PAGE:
Sara Jane Czaja

Division of Geriatrics and Palliative Medicine

Weill Cornell Medicine

Sara J. Czaja
Professor

Sara J. Czaja is a Professor of Gerontology and the Director of the Center on Aging and Behavioral Research in the Division of Geriatrics and Palliative Medicine at Weill Cornell Medicine. She is also the Director of the NIH multi-site Center on Aging at the University of Miami and the Director of the Center on Research and Education for Aging and Technology Enhancement (CREATE). The focus of CREATE is on making technology more accessible, useful, and usable for older adult populations.

Dr. Czaja research interests include: aging and cognition, aging and social isolation, aging and healthcare access, family caregiving, aging and technology, and functional assessment. She has received continuous funding from the National Institutes of Health, Administration on Aging, National Science Foundation, the Markle and Langeloth Foundations to support her research for the past 35 years. She is currently the Principal Investigator of an NIH funded Program Project (CREATE), 3 NIH funded RO1s and a CO-I of an NIH funded SBIR. Dr. Czaja is very well published in the field of aging and has written numerous books, book chapters and scientific articles. Her contributions to the literature span Gerontology, Psychology, Engineering and Human-Computer Interaction, and Medicine.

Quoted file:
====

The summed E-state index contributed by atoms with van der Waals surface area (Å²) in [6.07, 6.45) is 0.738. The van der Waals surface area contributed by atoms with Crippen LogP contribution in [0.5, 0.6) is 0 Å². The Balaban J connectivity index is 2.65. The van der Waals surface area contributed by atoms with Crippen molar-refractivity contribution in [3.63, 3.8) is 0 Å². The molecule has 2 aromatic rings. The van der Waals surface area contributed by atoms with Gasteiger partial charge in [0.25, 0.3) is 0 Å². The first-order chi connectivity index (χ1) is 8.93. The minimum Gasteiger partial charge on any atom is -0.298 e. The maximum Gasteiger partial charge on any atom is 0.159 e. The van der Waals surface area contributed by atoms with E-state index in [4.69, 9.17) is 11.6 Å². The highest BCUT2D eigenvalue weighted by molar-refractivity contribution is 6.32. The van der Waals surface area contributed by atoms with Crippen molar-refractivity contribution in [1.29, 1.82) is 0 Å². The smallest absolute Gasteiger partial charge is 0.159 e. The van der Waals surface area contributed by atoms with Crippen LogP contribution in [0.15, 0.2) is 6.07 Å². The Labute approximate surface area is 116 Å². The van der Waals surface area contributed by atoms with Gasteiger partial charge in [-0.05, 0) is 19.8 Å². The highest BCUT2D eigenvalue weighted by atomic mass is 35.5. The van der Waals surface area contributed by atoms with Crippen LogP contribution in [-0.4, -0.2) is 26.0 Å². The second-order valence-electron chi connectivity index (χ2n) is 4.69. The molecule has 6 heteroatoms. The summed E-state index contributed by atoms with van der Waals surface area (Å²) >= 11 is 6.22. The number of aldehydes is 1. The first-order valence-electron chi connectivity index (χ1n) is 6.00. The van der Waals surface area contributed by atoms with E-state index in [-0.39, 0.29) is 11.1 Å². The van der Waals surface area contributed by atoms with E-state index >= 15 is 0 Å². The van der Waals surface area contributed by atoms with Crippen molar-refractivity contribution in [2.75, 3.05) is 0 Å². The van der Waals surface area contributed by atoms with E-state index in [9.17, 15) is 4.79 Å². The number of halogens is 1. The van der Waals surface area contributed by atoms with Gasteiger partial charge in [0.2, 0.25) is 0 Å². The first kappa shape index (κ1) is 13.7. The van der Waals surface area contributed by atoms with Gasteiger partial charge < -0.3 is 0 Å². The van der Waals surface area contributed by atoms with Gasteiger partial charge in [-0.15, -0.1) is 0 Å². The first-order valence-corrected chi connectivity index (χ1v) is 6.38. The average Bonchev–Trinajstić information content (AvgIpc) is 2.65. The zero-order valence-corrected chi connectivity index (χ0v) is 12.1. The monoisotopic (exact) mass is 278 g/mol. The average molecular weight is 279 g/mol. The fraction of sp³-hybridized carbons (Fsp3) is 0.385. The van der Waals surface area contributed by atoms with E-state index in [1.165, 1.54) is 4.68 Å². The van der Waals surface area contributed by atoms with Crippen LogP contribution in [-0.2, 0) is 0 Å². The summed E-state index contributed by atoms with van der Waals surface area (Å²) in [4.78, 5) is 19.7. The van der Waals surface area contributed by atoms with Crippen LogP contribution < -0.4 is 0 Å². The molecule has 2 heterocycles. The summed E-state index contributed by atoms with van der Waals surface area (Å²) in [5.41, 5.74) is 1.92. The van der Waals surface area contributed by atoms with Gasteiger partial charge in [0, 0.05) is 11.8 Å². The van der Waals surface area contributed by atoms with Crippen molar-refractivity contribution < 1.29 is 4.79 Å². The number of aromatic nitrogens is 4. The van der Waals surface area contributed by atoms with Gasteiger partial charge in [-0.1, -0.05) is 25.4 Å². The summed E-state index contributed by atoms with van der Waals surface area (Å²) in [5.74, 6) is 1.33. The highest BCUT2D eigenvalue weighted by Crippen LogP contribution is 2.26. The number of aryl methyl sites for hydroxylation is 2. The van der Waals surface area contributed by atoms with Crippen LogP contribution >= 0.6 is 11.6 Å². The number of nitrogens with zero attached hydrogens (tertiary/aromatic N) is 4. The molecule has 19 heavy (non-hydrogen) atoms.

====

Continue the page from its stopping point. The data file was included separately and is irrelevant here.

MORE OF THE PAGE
She is a fellow of the American Psychological Association, the Human Factors and Ergonomics Society and the Gerontological Society of America. She served as a member of the Board on Human Systems Integration for the National Academy of Sciences Engineering and Medicine for two terms. She served on the NASEM committee on healthy cognitive aging and the NASEM committee on family caregivers for older adults. She has also received numerous awards for her research and scholarly activities.

Dr. Czaja is very active professionally. For example, she served as the President of Division 20 (Adult Development and Aging) of the American Psychological Association (APA) and as a member of the Executive Council of the Human Factors and Ergonomic Society. In addition, she is on the editorial board of several high impact journals (e.g., Innovations in Aging, Human Factors, The Gerontologist) and is a frequent member of study sections for the NIH.

Publications